Thanks to my boss for forwarding me this New York Times article, incredibly focused on Noshiro and Akita!
In Japan, Rural Economies Wane as Cities Thrive
By MARTIN FACKLER
NOSHIRO, Japan ó The only outward sign of conflict here is the red flags of protest, but this small logging city on Japanís remote northern coast is seething.
A proliferation of national chain stores outside town has already forced the closing of about half of the cityís once teeming central shopping district. Now, many in this normally restrained rural community see the megamall being built nearby, by a company based near Tokyo, as the final nail in the coffin of their economy. read more
It doesn’t make Noshiro sound very nice, but the depiction of empty lots and shuttered stores is sadly true. We’ve learned to ignore these things and just accept that this is what a medium-size town looks like in Japan; all the similar-sized towns we have visited are in the same state. On the other hand, restaurants and nighttime hangouts seem immune to these problems, and Noshiro is blessed with many wonderful, warm and bustling eateries (and people!) that are probably the #1 thing we love about the town.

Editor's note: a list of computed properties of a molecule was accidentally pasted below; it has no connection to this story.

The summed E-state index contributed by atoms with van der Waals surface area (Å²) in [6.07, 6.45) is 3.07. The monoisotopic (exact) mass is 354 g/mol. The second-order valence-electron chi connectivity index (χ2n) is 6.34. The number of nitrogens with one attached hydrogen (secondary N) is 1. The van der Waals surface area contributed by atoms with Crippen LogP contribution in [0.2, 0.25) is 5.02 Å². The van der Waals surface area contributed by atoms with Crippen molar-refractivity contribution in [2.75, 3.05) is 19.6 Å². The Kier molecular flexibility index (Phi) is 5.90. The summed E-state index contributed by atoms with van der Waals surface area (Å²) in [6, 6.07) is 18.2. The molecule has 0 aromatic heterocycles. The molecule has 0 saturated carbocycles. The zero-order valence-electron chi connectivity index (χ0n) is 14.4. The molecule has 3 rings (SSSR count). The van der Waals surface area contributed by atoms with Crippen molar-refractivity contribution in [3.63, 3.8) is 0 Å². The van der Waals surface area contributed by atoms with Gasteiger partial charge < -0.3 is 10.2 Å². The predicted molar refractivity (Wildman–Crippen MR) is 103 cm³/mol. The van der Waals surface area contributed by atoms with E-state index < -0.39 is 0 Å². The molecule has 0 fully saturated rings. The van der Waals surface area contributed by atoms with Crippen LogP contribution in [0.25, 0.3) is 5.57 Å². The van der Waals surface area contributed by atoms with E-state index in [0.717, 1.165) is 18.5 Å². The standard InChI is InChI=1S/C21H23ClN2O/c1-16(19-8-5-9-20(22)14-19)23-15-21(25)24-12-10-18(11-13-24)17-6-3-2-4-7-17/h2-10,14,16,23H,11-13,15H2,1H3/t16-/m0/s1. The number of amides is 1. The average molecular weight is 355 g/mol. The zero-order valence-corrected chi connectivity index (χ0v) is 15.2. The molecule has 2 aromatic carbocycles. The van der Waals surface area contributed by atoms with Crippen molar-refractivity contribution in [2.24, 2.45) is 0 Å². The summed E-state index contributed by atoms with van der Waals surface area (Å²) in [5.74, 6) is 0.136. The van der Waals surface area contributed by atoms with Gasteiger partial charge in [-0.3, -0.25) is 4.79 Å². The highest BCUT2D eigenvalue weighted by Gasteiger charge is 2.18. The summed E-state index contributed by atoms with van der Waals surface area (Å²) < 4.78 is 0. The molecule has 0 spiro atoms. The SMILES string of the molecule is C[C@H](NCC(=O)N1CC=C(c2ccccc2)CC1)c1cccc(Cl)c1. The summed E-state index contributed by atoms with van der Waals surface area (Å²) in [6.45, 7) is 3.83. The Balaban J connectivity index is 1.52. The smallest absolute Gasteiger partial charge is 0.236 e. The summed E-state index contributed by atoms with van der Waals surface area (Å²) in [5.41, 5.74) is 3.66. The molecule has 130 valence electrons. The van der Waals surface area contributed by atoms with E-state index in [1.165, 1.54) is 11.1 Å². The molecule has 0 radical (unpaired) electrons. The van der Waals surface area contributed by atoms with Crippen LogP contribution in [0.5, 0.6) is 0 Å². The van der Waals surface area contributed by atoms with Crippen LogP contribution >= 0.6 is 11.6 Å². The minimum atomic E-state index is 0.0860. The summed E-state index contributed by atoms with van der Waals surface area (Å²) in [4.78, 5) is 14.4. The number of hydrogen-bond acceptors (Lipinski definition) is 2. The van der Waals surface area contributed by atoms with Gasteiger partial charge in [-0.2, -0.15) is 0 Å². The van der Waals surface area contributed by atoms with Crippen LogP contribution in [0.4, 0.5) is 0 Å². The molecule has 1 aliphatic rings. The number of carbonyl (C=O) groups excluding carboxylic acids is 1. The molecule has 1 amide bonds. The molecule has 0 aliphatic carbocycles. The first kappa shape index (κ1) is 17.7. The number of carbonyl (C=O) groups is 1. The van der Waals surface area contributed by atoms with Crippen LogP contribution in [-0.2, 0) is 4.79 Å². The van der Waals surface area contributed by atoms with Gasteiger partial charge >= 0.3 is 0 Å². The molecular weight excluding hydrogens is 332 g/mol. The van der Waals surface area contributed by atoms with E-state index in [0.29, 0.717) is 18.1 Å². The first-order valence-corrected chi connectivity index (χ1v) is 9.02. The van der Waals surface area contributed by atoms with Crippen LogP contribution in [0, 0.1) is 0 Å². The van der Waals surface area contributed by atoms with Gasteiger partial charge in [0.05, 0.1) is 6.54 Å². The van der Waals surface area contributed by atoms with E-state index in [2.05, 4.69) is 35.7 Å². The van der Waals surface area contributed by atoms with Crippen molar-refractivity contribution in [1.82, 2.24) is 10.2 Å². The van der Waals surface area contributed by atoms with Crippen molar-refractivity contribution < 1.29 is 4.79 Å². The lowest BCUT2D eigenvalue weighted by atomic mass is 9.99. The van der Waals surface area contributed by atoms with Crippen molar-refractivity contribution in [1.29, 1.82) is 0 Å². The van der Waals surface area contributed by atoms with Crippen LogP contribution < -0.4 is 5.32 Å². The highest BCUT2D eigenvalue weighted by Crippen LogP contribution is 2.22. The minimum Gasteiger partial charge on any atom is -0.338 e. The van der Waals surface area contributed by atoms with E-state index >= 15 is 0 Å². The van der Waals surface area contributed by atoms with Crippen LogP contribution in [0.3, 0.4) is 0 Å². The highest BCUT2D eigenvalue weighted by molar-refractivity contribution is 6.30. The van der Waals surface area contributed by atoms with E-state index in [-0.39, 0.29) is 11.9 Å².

We have heard rumors of this new Supercenter that Aeon wants to build east of town. But generally, people don’t talk to us about these kinds of things, probably because of the language barrier. While it would be nice to have a huge mall nearby (we currently have to drive an hour to get certain groceries), I agree with the townspeople quoted in this article that it would probably be the last nail in the coffin for the downtown business district. There’s already a big department store right in the middle of town (JUSCO, you can see it in the picture above) which is probably responsible for shutting down most of the small stores on that street. Putting a bigger one outside of town might even kill that downtown JUSCO, which would be doubly terrible, leaving the main central shopping street almost completely useless.
Thanks again to John for forwarding that article to me. Amazing to see our very own “shopping street” (our name for it; the real name is ??, Yanagimachi, “willow town”) on the pages of the NYT.